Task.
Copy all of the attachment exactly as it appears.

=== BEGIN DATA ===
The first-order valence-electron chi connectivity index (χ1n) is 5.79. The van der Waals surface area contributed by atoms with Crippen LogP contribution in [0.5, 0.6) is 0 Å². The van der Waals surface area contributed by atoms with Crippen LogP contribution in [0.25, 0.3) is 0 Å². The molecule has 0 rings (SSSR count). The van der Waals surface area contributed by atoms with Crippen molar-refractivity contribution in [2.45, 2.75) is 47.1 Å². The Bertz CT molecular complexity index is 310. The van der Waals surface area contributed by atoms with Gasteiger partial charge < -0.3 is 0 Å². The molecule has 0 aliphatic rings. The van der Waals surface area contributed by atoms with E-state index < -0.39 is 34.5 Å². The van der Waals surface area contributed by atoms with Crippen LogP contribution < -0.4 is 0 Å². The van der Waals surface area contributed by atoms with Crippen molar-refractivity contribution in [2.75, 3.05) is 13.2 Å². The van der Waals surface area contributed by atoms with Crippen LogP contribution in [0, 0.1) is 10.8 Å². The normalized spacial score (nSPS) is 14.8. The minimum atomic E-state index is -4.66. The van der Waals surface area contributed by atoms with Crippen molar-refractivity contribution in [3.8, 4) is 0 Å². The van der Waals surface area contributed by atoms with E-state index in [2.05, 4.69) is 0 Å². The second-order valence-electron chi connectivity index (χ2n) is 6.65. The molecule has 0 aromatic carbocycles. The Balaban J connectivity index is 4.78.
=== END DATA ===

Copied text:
The first-order valence-electron chi connectivity index (χ1n) is 5.79. The van der Waals surface area contributed by atoms with Crippen LogP contribution in [0.5, 0.6) is 0 Å². The van der Waals surface area contributed by atoms with Crippen LogP contribution in [0.25, 0.3) is 0 Å². The molecule has 0 rings (SSSR count). The van der Waals surface area contributed by atoms with Crippen molar-refractivity contribution in [2.45, 2.75) is 47.1 Å². The Bertz CT molecular complexity index is 310. The van der Waals surface area contributed by atoms with Gasteiger partial charge < -0.3 is 0 Å². The molecule has 0 aliphatic rings. The van der Waals surface area contributed by atoms with E-state index < -0.39 is 34.5 Å². The van der Waals surface area contributed by atoms with Crippen LogP contribution < -0.4 is 0 Å². The van der Waals surface area contributed by atoms with Crippen molar-refractivity contribution in [2.75, 3.05) is 13.2 Å². The van der Waals surface area contributed by atoms with Crippen LogP contribution in [0, 0.1) is 10.8 Å². The normalized spacial score (nSPS) is 14.8. The minimum atomic E-state index is -4.66. The van der Waals surface area contributed by atoms with Crippen molar-refractivity contribution in [3.8, 4) is 0 Å². The van der Waals surface area contributed by atoms with E-state index in [2.05, 4.69) is 0 Å². The second-order valence-electron chi connectivity index (χ2n) is 6.65. The molecule has 0 aromatic carbocycles. The Balaban J connectivity index is 4.78.